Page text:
Margaret Killjoy

Posted: July 6, 2011

interviewed by Chris Richards, june 2011.

Everyone I know who has met Margaret Killjoy, has nothing but wonderful things to say.  Also known as Magpie, Margaret is a writer, zine publisher, editor, musician, activist, nomad, and beyond!  I am particularly excited about this interview because Margaret’s book Mythmakers & Lawbreakers is a very similar project that i learned about after starting The Art of Dismantling.  If you enjoy reading interviews, its a great book to check out.  Enjoy!

Can you give us a brief explanation of who you are and what you do?

Sure. My name is Margaret Killjoy, and I’m an anarchist, a nomad, and a… I guess I would say a cultural creator. I work on a lot of different projects, probably too many to really do any of them as well as I should. As an activist, most of my experience is in forest defense and direct action environmentalism, Earth First! type stuff, but I’ve been involved in anti-capitalist and anti-fascist organizing and will continue to be.

As a creator, I do a lot of writing, editing, print design, photography, and music. I work with anarchist zine publishers Strangers In A Tangled Wilderness, and I started SteamPunk Magazine a number of years back. My current magazine, which I edit with the help of an international collective, is Graceless: A Journal of the Radical Gothic. I write stories and books: my first fiction novel, What Lies Beneath The Clock Tower, is actually coming out from Combustion Books next month, and I wrote/edited a book of interviews about anarchist fiction called Mythmakers & Lawbreakers that came out from AK Press in 2009.

Musically, I’m most proud of my work as the gothic breakcore project Nomadic War Machine, a solo project of political noise.

What Goals do you have with your art and its impact on the world?

I’m pretty upfront about what I’m hoping to do with my life: I want to live in an anarchist society, and I want to help influence people to behave and understand things from an anti-state and anti-capitalist perspective.

This is actually a question that I asked all the authors I interviews in Mythmakers, the question of what it is we can hope to accomplish. And what I took from the process of editing that book is that what we can hope to do is influence culture, to raise awareness about issues and about other ways of looking at the world. Art and culture are terrible ways to force people to behave certain ways, but really good at influencing them.

I think about Fraggle Rock. I didn’t think much about it as a kid, I just enjoyed watching it. But going back and looking at it now, the lessons of that show are amazing. Everyone is free, no one is in charge, things should be given freely, there should be no kings.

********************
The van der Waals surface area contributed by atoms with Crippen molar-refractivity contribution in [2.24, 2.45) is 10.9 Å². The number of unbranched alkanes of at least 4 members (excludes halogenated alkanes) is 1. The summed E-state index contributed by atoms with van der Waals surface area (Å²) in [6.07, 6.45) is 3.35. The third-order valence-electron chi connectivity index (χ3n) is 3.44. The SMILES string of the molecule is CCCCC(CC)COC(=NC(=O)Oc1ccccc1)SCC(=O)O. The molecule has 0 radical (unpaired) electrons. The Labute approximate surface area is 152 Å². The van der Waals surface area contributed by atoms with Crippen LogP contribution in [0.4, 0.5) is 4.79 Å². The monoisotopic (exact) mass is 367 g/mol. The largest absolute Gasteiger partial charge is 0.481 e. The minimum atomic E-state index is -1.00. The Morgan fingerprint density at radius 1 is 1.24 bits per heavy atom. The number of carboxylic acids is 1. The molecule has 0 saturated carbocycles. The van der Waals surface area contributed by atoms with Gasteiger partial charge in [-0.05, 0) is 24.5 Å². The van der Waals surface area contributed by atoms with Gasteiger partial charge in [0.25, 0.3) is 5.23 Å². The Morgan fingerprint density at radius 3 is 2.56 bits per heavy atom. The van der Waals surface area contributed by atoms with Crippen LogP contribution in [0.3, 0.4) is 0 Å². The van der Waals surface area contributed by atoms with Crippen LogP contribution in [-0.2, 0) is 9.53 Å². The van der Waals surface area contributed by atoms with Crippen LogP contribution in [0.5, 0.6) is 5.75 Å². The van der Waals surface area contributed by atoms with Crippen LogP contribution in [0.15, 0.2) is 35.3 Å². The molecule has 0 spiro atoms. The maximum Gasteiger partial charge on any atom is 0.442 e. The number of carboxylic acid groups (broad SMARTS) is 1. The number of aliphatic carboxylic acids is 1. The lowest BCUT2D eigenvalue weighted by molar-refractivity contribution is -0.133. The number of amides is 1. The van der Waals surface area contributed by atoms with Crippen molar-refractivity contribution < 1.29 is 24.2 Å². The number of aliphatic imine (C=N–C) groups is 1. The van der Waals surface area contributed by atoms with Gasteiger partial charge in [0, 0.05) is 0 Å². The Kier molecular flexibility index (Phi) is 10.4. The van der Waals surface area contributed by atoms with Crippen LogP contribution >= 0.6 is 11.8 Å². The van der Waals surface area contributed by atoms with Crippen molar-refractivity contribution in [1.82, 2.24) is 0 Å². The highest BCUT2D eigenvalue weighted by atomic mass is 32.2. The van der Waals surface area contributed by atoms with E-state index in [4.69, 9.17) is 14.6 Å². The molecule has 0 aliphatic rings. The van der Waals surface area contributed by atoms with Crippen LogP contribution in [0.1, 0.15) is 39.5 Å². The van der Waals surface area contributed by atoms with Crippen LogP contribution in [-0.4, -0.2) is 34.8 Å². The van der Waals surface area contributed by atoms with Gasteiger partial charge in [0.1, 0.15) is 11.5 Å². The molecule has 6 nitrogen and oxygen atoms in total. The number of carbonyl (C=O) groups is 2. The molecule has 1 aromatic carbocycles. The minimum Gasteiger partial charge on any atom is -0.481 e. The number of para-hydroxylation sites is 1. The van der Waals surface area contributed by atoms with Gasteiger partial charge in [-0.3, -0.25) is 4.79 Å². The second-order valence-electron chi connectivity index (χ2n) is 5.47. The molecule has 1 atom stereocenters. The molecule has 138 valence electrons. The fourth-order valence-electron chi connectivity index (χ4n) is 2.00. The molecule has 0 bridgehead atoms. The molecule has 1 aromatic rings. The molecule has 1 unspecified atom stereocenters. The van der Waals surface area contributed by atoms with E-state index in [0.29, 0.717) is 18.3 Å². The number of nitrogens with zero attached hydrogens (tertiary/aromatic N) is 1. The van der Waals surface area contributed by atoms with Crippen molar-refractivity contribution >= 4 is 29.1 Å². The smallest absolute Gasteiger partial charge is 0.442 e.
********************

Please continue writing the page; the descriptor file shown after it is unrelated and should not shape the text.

What I hope is that we can embrace, promote, and create cultures of sharing and egalitarianism and encourage themes of resistance to oppression. I hope that that can have an impact.

To say that culture is important and activism (or direct resistance) isn’t would be an obvious mistake, but to claim the other way around is bullshit too. There’s a false dichotomy that a lot of people in radical circles promote, that culture doesn’t matter, that you can’t have any influence, that all that matters is the struggle. But we need both.

That said, when I talk about political art… like my friend likes to say, politics is no excuse for bad art.

Ideally, what experience or impact would a reader take away from your writing?

My book that’s coming out in June, What Lies Beneath The Clock Tower, it’s a choose-your-own-adventure book. It’s meant to be entertaining. There are political themes woven throughout it, and the whole thing sets up the protagonist to wade into the anti-colonial struggle of goblins against the imperialist gnomes. My writing can stray into some pretty dark places, and I like to undermine and critique every point of view, including the radical ones, but it’s mostly meant to be fun.

And that’s I guess the point. We all need to relax sometimes. We all watch movies or read comic books or novels, we all tell stories and play games. If we’re going to consume culture, why not consume culture that’s not so antithetical to everything we believe? I’m not saying “don’t watch hollywood movies” but why can’t we make our own movies too, that tell the stories we’d like to see, of people we can identify with? God knows I can’t identify with the Joe Everyman character that seems to be the protagonist of every american film.

What experience or impact would an audience take away from a live performance of your music?

Music is something different, particularly the live performance of music. Music is about casting a spell, about putting people into altered headspaces. It’s a bit like leading a ceremony, maybe.

My music, perhaps unlike my fiction, is relentlessly political. Nomadic War Machine’s music, though lyricless, is about commitment to struggle against capitalism. There are samples in the music and a video projection behind me to reinforce this sort of thing.